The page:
Brown v. New York City Police Department et al
ORDER granting 70 Motion to Dismiss; terminating 79 Motion re: 70 MOTION to Dismiss the Second Amended Complaint., 79 MOTION TO SUPPLEMENT PLAINTIFF'S BRIEF IN OPPOSITION re: 74 Memorandum of Law in Opposition t o Motion.For the foregoing reasons, Defendants motion to dismiss is GRANTED.The Clerk of Court is directed to close the motions at Docket Numbers 70 and 79 and to close the case. The Clerk of Court is also directed to mail a copy of this order to the Plaintiff. So Ordered.. (Signed by Judge J. Paul Oetken on 3/31/2021) (js) Transmission to Docket Assistant Clerk for processing. Transmission to Orders and Judgments Clerk for processing.
UNITED STATES DISTRICT COURT
SOUTHERN DISTRICT OF NEW YORK
CITY OF NEW YORK et al.,
J. PAUL OETKEN, District Judge:
On April 9, 2020, this Court issued an Opinion and Order dismissing Plaintiff Noel
Brown’s First Amended Complaint against three police officers, three correction officers, and the
City of New York (collectively, “Defendants”). (Dkt. No. 66.) Although the Court concluded
that none of Brown’s claims, as pleaded, were meritorious, it recognized that Brown may be able
to supplement his First Amended Complaint with additional facts and context to make out certain
of his claims. Accordingly, the Court afforded Brown leave to amend the claims regarding
whether he was discriminatorily policed, was subjected to an unlawful strip search and drug test,
was denied meals that accorded with his religious faith, and was denied attention to his medical
needs. Concluding that any effort to replead the other claims would be futile, the Court denied
Brown leave to replead his false arrest, property deprivation, and Monell claims.
Brown, proceeding pro se, filed his Second Amended Complaint on May 28, 2020,
repleading all of the claims from the First Amended Complaint. (Dkt. No. 67.) On July 17,
2020, Defendants moved to dismiss the Second Amended Complaint for failure to state a claim
under Federal Rule of Civil Procedure 12(b)(6). (Dkt. No. 70.) For the reasons that follow,
Defendants’ motion is granted.
In urging dismissal of the Second Amended Complaint, Defendants argue (1) that Brown
may not revive or refashion his dismissed false arrest, property deprivation, and Monell claims
and (2) that Brown’s amended pleadings provide no new information and are therefore
insufficient. The Court considers these arguments in turn.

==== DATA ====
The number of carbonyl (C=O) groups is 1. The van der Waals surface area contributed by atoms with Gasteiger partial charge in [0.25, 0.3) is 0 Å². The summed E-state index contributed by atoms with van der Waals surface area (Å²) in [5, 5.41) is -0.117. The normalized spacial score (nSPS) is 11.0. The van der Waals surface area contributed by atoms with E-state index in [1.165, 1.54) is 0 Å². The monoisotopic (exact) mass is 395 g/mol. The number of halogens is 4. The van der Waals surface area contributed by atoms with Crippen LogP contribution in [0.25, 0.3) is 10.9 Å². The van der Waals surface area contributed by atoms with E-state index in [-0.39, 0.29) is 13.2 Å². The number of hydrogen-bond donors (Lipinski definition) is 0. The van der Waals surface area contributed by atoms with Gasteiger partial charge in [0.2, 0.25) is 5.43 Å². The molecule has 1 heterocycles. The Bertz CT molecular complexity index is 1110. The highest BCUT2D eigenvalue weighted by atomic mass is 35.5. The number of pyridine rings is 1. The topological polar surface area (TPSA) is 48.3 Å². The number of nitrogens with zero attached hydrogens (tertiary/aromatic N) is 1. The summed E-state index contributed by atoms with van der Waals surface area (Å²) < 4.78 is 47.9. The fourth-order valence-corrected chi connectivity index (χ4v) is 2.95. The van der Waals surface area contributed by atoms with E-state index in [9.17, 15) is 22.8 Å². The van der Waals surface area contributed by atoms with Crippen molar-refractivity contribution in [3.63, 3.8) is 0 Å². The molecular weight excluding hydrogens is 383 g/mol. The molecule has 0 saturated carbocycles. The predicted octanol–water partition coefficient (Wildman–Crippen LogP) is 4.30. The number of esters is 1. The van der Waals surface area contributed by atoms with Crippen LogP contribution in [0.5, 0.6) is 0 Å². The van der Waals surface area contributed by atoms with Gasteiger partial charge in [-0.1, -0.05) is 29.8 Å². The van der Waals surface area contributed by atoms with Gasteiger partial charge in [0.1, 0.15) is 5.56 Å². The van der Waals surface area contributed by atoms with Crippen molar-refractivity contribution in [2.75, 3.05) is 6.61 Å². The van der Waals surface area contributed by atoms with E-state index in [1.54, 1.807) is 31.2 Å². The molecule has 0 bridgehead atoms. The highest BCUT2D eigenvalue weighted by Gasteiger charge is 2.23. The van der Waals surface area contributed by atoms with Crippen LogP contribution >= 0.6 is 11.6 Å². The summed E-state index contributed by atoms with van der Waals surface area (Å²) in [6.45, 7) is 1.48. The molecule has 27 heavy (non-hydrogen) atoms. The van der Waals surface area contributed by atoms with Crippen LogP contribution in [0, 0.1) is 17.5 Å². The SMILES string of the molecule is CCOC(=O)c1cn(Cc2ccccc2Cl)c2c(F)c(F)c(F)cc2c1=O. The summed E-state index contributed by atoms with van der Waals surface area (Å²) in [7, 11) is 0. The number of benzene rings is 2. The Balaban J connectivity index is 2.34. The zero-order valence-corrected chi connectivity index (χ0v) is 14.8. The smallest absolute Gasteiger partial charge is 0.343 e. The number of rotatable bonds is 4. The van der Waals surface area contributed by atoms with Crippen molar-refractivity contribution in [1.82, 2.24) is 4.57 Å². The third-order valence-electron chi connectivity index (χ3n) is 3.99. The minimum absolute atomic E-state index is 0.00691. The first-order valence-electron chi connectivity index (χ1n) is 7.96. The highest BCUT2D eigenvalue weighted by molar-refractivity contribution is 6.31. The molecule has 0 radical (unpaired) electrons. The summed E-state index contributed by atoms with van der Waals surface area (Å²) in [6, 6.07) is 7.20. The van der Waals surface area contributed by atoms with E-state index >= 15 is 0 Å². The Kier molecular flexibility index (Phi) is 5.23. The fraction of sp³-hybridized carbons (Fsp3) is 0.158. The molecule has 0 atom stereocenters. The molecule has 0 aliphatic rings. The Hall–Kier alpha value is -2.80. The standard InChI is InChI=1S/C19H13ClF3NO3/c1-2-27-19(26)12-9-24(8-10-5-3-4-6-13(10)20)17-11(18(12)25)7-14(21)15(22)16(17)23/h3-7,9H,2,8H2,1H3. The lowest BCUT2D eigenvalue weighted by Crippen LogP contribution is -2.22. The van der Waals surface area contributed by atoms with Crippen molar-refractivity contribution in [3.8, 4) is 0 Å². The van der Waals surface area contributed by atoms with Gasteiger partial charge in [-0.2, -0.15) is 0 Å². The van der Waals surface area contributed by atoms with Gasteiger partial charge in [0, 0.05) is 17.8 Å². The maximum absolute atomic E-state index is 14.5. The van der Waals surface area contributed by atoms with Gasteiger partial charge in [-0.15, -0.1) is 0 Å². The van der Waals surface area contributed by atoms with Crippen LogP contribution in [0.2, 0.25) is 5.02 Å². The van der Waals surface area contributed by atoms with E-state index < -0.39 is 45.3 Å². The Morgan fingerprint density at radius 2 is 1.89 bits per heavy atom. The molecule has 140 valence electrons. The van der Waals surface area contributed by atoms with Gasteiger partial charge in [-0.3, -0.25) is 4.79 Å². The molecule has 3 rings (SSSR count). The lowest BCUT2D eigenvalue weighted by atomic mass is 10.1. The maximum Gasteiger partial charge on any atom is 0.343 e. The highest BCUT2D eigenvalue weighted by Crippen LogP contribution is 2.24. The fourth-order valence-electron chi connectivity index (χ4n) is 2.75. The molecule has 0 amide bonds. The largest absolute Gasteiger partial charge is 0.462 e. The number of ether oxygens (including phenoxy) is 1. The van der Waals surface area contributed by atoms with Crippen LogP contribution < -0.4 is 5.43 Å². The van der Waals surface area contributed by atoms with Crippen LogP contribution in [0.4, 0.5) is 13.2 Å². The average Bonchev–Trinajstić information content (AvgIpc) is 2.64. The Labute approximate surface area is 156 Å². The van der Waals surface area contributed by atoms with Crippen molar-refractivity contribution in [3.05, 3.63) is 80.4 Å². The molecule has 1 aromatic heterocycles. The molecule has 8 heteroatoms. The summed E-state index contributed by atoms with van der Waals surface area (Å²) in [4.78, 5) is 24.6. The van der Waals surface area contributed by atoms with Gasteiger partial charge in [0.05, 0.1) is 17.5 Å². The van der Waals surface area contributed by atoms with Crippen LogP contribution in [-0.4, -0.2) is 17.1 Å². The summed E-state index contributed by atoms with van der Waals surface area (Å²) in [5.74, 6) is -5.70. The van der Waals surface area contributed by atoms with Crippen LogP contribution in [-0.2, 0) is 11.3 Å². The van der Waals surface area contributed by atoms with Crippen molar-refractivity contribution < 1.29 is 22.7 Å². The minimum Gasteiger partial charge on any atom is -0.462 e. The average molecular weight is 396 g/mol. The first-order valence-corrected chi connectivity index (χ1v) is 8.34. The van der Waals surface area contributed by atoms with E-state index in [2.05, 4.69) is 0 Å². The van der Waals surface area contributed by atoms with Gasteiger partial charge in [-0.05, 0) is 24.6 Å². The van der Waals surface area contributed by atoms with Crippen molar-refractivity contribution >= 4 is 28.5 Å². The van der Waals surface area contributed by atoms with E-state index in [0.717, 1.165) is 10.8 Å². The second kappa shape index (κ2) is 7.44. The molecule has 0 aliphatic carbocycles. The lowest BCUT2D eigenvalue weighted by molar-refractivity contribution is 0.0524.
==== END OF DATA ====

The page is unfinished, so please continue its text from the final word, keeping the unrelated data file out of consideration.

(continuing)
Leave to Replead Certain Claims
Defendants emphasize that the Opinion and Order denied Brown leave to amend “with
respect to all  federal claims relating to his arrest [aside from his equal protection claim], all
claims against the City of New York, and all state-law claims.” (Dkt. No. 66 at 15.) In
response, 1 Brown attacks the reasoning and holding of the Opinion and Order. He contends that
his false arrest “claims are not barred by HECK,” as the Court decided, “but instead enforce
HECK V. HUMPHREY [512 U.S. 477 (1994)].” (Dkt. No. 79 ¶ 1.) He refers to the Court’s
supposed “error in previously denying plaintiff rights to amend any claims” and suggests that the
Court “may have abused its discretion.” (Dkt. No. 79 ¶ 9.)
The Court is not persuaded to depart from the law of the case, as set forth in the Opinion
and Order. “The law of the case doctrine commands that when a court has ruled on an issue, that
decision should generally be adhered to by that court in subsequent stages in the same case
unless cogent and compelling reasons militate otherwise.” Johnson v. Holder, 564 F.3d 95, 99
(2d Cir. 2009) (internal quotation marks and citation omitted). Brown has not identified a cogent
or compelling reason for reconsideration, such as “an intervening change of controlling law, the
The Court considers both the arguments made in Brown’s initial opposition to the motion to
dismiss the Second Amended Complaint and those made in his supplemental opposition. (See
Dkt. No. 74; Dkt. No. 79.) The motion at Docket Number 79, requesting leave to file the
supplemental opposition, is granted.
availability of new evidence, or the need to correct a clear error or prevent manifest injustice.”
United States v. Tenzer, 213 F.3d 34, 39 (2d Cir. 2000) (internal quotation marks and citation
omitted). He has done no more than log his disagreement with the Opinion and Order’s legal
conclusions. Abiding by the law of the case, the Court decides that Brown’s effort to replead or
refashion his false arrest, property deprivation, and Monell claims was futile and that these
claims must be dismissed.
Sufficiency of the Amended Pleadings
With respect to the claims that Brown could replead, Defendants argue that the Second